I fear for people’s livelihood as well. We don;t have to always take it to the death level to do something about the issue of cyclists avoiding normal traffic laws. In cities in Europe I have noticed that cyclists NEVER run through a red light and was most impressed and in fact felt safe walking through streets in Barcelona and London. There is a stigma about bike laws here in NYC for most cyclists.

    I am proud to know that there are cyclists like Ferdinand that obey these laws and respect the people and surroundings around them. I am one of those people that thank cyclists (and even drivers) when they do something considerate.

    I encourage people to be on bikes. I think it is a great way to get around without having to use up natural resources. But just to remind you that even though a bike may not kill someone, they can certainly hurt someone in a very bad way. I imagine sometimes someone running to catch the white light to cross the road, and a cyclist not even seeing them and barrels right through them. Or my dog’s paws getting stuck in the spokes of the bike. They are dangerous when going at high speeds, but even at slow speeds, there are still mechanics that would hurt someone badly.

    I do not enjoy having to look the opposite way of oncoming traffic just to look for cyclists who decide to ride down the opposite way.

    I see cyclists forcing their way through crowds of people that are crossing, when they have the right of way, all the time, as if they are a nuisance.

    Traffic lights for bikes will not only encourage cyclists to heed to the traffic laws, but it will also send a message that the city cares about their cyclists, so much so that they get their own lights, and this will give a sense of pride for bikers who truck it to work everyday, or ride for leisure. We need to create a safe space for all of us to live harmoniously and take note of other cities that do it well. New York is certainly not equipped for cyclists, but we can make it that way with a little effort.

  • Jonathan R

    If you got the Streetbeat email from Transportation Alternatives on Oct. 3rd as I did, you will read that 67% of NYC voters support “bringing protected bike lanes and pedestrian islands” to their neighborhoods. Seems barren ground for the post-Bloomberg backlash you predict.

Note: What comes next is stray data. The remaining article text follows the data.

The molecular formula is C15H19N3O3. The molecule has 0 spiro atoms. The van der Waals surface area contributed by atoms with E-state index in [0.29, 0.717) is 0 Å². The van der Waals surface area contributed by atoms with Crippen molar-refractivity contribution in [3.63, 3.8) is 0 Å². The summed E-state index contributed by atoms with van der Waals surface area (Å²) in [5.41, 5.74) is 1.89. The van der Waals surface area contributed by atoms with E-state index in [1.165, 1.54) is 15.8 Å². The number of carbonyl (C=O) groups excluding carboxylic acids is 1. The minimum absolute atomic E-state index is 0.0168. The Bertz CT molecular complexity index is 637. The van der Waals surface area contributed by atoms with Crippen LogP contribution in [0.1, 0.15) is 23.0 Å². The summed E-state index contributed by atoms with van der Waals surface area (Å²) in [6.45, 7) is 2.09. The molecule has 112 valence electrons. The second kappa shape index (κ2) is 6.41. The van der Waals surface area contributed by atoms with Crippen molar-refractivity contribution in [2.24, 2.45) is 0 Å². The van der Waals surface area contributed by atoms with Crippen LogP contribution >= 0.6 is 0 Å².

Obviously there are groups of people who complain about bicyclists more than others, but to extrapolate from your particular peer group to all New Yorkers is a fallacy of composition.

    Besides that, you continue to speak of a “responsibility to ourselves,” referring to the population of people on bikes. As Joe R. has pointed out elsewhere in this comment thread, that includes about half the population. Seems like a pretty diffuse responsibility to me.

  • Ian Turner

    Damien,

    Even focusing on injuries, I can’t help but feel there is an irrational risk evaluation, or a double standard, at work. Cars injure over ten thousand New Yorkers every year, mostly pedestrians. If you live in New York for 40 years, that gives you roughly a 7% chance of being injured or killed by a motor vehicle. Where is your sense of outrage? Do you also “fear for your life” for this much greater risk?

    If we got more people to switch from cars to bikes, even if some of them operated those bikes recklessly, we’d still be better off from a safety perspective.

  • Joe R.

    In cities in Europe I have noticed that cyclists NEVER run through a red light and was most impressed and in fact felt safe walking through streets in Barcelona and London. There is a stigma about bike laws here in NYC for most cyclists.

    A general rule with any kind of traffic control device is that the more it’s used (or used inappropriately), the more likely it is to be treated casually by all users. NYC has somewhere north of 12,000 signalized intersections. I don’t know the figures for London but I know Chicago, which has a similar area as NYC, has about one tenth as many. NYC uses signals where often stop signs will do, and stop signs where yield signs might be fine. This is often at the behest of clueless community boards with no traffic engineering background who erroneously feel these measures are safer.

    In Europe there is also a tendency to use roundabouts in many places instead of regular intersections. This avoids the need for traffic signals or stop signs at these intersections. The bottom line is most European cycling routes are laid out to keep slowing or stopping to a minimum. There may be more frequent traffic signals for small parts of a path, but in general on many paths it’s possible to ride many miles while only stopping a few times. European traffic signals also tend to have much shorter red light cycles. They don’t stay red for 30 to 60 seconds as many signals do in NYC. Furthermore, in NYC you often have traffic signals every 250 feet. Moreover, if they’re timed at all it’s usually for car speeds. That might mean someone on a bike gets caught at a light every 2 or 3 blocks. Besides more than doubling the energy expended per mile traveled, this can reduce average speeds to those of a brisk walk. In short, cyclists often disobey red lights in NYC because they can effectively render cycling pointless given their frequency and timing.